- Title: Israel imposes closure on West Bank as Israelis vote
- Date: 9th April 2019
- Summary: BETHLEHEM, WEST BANK (APRIL 9, 2019) (REUTERS) EXTERIORS OF ISRAELI CHECKPOINT BETWEEN JERUSALEM AND THE WEST BANK SIGN READING IN (Arabic, English, Hebrew): 'WELCOME TO RACHEL'S TOMB CROSSING' VARIOUS OF EMPTY CHECKPOINT VEHICLES CROSSING CHECKPOINT ISRAELI SECURITY CHECKING VEHICLE CROSSING TO JERUSALEM JERUSALEM (APRIL 8, 2019) (REUTERS) SENIOR PALESTINIAN OFFICIAL NABIL SHAATH TALKING TO REPORTER LOGO WITH PALESTINIAN FLAG (SOUNDBITE) (English) SENIOR PALESTINIAN OFFICIAL NABIL SHAATH, SAYING: "I mean there were times when elections were important because there was really more than one camp in Israel there was a left and there was a right and the left camp which is represented by the Labor party and then by Meretz and the Labor party had some real difference in the policies about how to get to real peace process, I mean. But now what are you talking about it's the right, and then further to the right and then the extreme right and then further to the extreme right. There is really no Left left in Israel." VARIOUS OF SHAATH
- Embargoed: 23rd April 2019 06:34
- Keywords: Israel Palestinians Nabil Shaath election closure
- Location: BETHLEHEM, WEST BANK / JERUSALEM
- City: BETHLEHEM, WEST BANK / JERUSALEM
- Country: Palestinian Territories
- Topics: Conflicts/War/Peace
- Reuters ID: LVA001A9QNNEV
- Aspect Ratio: 16:9
- Story Text: Senior Palestinian official voiced hopelessness as Israelis voted in an election on Tuesday (April 9) that could hand conservative Prime Minister Benjamin Netanyahu a record fifth term or see him dethroned by an ex-general who has pledged clean government and social cohesion.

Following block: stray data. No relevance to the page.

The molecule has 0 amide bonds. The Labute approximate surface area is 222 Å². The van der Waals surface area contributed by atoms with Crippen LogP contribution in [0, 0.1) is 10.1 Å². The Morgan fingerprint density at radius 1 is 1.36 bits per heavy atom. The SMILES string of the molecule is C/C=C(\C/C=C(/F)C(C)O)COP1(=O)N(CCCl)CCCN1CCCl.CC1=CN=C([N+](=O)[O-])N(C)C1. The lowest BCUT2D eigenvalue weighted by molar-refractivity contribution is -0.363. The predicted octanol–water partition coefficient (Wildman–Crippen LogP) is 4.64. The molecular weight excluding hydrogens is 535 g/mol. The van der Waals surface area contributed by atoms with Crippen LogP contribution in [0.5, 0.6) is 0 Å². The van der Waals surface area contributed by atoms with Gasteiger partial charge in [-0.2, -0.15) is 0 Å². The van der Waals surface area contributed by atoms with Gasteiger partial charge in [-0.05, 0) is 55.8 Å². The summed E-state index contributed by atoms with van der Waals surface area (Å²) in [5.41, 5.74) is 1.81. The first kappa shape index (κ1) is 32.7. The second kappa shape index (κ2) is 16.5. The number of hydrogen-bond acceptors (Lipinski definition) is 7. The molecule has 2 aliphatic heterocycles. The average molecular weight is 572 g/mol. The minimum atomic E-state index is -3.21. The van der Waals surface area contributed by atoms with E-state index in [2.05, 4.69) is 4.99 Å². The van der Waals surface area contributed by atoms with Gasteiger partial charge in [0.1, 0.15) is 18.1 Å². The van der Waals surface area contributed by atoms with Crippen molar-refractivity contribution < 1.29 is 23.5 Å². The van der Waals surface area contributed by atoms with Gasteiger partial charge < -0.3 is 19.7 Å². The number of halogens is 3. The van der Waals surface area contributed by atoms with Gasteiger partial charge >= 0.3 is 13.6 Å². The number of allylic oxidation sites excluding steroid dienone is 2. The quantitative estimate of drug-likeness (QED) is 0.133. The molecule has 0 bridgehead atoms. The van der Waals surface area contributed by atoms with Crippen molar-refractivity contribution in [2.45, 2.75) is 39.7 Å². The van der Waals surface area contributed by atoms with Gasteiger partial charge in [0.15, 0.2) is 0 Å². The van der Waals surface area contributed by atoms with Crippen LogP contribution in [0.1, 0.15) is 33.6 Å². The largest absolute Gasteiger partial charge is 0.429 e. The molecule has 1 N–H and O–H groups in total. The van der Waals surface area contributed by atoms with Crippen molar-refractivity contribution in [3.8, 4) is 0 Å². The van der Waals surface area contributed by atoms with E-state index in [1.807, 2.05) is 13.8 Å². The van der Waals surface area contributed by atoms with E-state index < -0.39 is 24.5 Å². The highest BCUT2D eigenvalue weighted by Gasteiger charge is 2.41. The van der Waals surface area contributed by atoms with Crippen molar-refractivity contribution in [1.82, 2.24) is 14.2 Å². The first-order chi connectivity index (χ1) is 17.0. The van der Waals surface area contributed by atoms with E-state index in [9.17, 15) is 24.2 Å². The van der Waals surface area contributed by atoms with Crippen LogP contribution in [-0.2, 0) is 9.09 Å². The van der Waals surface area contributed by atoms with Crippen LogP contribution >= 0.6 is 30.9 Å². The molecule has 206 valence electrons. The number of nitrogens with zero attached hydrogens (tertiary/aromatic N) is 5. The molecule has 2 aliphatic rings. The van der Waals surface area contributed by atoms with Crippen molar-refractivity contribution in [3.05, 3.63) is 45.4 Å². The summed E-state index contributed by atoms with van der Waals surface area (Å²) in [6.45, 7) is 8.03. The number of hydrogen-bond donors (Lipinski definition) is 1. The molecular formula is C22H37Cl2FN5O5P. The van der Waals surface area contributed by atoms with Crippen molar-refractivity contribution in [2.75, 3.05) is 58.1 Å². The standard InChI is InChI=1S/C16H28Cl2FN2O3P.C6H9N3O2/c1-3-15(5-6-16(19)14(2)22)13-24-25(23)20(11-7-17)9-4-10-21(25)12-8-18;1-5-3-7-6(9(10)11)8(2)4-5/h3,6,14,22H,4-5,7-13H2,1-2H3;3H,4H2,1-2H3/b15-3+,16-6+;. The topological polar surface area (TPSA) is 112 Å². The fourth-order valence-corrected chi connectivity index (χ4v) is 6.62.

"There were times when elections were important because there was really more than one camp in Israel there was a left and there was a right...But now...there is really no Left left in Israel," senior Palestinian official Nabil Shaath told Reuters.
Israel imposed a closure over the West Bank preventing Palestinians from crossing the checkpoints as Israelis vote.
Dubbed "King Bibi" by both Time and Economist magazines, Netanyahu has rallied a rightist camp hardened against the Palestinians and played up Israeli foreign policy boons that are the fruit of his ties with the Trump administration.
But the 69-year-old Likud party leader's hope of overtaking Israel's founding father, David Ben-Gurion, as longest-serving premier in July has been dented by a looming graft indictment. He denies any wrongdoing.
Critics warn of "Bibi fatigue" and argue that the parliamentary election should bring fresh faces to high office.
Stalking Netanyahu in the opinion polls has been Benny Gantz, a former chief of the armed forces and centrist political novice. Buttressed by two other former generals at the top of his Blue and White party, Gantz, 59, has sought to push back against Netanyahu's self-styled image as unrivaled in national security.
(Production: Mohammad Abu Ganeyeh, Leon Malherbe, Mustafa Abu Ganeyeh)
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